Review: The Golden Dream
Film Title: The Golden Dream/La Jaula de Oro
Director: Diego Quemada-Diez
Starring: Carlos Chajon, Rodolfo Domínguez, Brandon López
Running Time: 108 min
If you want screen teens to break your heart this summer, then give The Fault in Our Stars a miss in favour of this epic South American adventure.
Diego Quemada-Diez’s gripping debut feature opens as Sara, a Guatemalan teenager, cuts her hair and straps down her breasts. It’s a good call: sexual predators are just one of the many dangers she and her travelling companions Juan and Samuel will face along the long, precarious trek to the US border.
Not too far into a journey that will take them across Mexico, the trio encounter Chauk, a young Guatemalan Indian who speaks no Spanish. The other kids are marginalised and despised by many of the people they meet: police rob them, farmers shanghai them into hard labour; traffickers repeatedly target them for unspoken horrors. Chauk is marginalised even within the group.
The changing dynamics and alliances among the juvenile travellers provide a compelling emotional hook for an epic and fraught travelogue. Quemada-Diez, a former camera operator and protege of Ken Loach’s, spent years interviewing migrants to create a screenplay that chronicles collective experience just as effectively as a folk ballad.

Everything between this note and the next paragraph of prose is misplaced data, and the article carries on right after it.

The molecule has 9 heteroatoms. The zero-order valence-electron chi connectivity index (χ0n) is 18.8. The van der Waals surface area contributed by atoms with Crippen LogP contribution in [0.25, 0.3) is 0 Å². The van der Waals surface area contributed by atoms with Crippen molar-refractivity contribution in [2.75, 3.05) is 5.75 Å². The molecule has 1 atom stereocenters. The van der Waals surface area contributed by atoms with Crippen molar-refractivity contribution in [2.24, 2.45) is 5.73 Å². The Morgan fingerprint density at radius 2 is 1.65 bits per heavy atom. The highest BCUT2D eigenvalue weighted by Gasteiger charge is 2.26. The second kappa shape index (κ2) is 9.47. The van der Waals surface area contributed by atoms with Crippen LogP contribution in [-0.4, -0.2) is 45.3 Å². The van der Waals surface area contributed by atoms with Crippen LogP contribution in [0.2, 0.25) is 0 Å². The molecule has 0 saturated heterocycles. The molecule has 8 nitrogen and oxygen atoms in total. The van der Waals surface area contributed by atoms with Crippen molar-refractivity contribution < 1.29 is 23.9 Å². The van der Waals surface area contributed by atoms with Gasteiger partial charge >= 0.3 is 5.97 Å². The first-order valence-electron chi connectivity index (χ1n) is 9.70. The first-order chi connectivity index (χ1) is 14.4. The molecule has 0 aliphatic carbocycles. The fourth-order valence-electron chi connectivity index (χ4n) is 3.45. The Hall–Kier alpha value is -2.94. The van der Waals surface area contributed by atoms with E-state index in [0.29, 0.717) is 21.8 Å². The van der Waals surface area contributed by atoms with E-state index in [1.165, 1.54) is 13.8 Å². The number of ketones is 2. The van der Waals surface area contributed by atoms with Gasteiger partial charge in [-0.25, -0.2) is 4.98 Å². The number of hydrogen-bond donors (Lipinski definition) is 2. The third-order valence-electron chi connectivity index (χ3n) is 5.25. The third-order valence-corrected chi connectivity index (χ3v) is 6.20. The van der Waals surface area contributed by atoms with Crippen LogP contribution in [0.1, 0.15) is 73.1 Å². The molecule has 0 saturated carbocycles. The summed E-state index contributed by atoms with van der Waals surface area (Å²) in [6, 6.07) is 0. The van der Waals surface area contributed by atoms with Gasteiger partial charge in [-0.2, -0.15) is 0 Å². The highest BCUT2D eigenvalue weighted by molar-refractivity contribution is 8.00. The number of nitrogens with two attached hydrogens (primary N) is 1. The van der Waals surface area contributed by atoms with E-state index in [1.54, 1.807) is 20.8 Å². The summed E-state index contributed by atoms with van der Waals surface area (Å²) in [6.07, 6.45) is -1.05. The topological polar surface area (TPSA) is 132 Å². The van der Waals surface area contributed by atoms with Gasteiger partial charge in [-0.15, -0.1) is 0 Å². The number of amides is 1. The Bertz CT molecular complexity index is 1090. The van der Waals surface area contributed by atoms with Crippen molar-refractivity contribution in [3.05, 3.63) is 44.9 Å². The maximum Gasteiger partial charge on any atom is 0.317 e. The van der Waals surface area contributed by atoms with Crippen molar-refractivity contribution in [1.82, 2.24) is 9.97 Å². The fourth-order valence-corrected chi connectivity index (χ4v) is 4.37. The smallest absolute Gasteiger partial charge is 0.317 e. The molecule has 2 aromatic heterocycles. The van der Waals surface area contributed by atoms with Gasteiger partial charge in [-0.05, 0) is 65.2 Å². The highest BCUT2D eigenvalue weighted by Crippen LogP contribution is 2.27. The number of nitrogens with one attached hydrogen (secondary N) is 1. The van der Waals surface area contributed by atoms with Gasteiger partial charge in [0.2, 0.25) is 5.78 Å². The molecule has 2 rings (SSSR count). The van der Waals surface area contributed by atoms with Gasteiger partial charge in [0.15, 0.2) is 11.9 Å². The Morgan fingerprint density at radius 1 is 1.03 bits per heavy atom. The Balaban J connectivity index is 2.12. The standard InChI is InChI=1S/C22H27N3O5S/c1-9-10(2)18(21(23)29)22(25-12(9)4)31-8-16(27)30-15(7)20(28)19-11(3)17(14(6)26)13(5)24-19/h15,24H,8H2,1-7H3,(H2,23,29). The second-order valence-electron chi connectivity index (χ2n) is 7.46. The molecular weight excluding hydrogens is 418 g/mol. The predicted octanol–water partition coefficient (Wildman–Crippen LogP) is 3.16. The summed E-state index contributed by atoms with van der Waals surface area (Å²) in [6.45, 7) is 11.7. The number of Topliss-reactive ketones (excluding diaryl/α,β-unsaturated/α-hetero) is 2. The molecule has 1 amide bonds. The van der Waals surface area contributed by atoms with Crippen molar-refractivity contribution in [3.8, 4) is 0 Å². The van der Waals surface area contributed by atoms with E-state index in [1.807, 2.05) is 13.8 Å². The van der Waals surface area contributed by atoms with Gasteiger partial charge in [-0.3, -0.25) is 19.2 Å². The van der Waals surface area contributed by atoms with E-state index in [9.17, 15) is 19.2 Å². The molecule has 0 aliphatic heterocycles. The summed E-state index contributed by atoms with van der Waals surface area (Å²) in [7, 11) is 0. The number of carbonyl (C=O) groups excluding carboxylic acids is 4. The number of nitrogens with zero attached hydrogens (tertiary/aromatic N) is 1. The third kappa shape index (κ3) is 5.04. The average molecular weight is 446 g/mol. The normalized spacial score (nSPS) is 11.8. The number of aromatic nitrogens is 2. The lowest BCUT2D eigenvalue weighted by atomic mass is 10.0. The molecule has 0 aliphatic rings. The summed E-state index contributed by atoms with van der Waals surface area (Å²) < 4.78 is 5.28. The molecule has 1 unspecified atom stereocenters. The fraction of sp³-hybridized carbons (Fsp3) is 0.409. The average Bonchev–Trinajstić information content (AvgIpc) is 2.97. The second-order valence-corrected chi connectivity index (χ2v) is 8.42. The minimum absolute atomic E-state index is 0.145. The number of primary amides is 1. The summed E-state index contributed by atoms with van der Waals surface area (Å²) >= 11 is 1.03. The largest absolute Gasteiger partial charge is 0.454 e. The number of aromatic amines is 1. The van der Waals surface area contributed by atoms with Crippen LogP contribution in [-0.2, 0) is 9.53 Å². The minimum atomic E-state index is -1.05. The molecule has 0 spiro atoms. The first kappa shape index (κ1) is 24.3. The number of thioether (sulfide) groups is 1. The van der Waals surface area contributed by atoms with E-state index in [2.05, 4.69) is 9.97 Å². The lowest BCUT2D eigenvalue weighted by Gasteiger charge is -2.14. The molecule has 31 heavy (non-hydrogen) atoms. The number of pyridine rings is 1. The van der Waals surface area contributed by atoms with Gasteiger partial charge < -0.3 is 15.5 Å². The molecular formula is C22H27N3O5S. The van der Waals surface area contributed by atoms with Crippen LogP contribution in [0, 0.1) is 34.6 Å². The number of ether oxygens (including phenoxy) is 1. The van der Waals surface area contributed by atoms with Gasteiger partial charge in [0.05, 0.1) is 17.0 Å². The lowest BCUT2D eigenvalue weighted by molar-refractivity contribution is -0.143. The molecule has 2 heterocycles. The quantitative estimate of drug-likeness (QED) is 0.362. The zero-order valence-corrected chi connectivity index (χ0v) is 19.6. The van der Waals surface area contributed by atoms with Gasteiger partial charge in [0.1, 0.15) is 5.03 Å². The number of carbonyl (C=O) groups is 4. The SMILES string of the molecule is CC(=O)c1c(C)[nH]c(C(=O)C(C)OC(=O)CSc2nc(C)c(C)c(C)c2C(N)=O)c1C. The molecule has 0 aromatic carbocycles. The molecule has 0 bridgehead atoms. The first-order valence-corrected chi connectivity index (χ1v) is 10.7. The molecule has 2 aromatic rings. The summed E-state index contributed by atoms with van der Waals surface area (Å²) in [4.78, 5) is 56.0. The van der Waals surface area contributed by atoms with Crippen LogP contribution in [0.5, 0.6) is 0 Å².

The writer-director filmed The Golden Dream chronologically and as honestly as could be. The surprise and shock on the youngster’s faces is often authentic, as are the migrants and villagers they meet along the way. The young cast were rightly awarded a special ensemble prize at last year’s Cannes Film Festival.
Much of The Golden Dream is given over to rooftop train rides, endless horizons and dusty roads, all beautifully shot by María Secco. A clever, semi-improvised script never allows us forget that, even under such perilous circumstances, these are kids. They goof around. They pose at cutouts. They fancy one another.
We hope against hope for a happy outcome, every step of the way.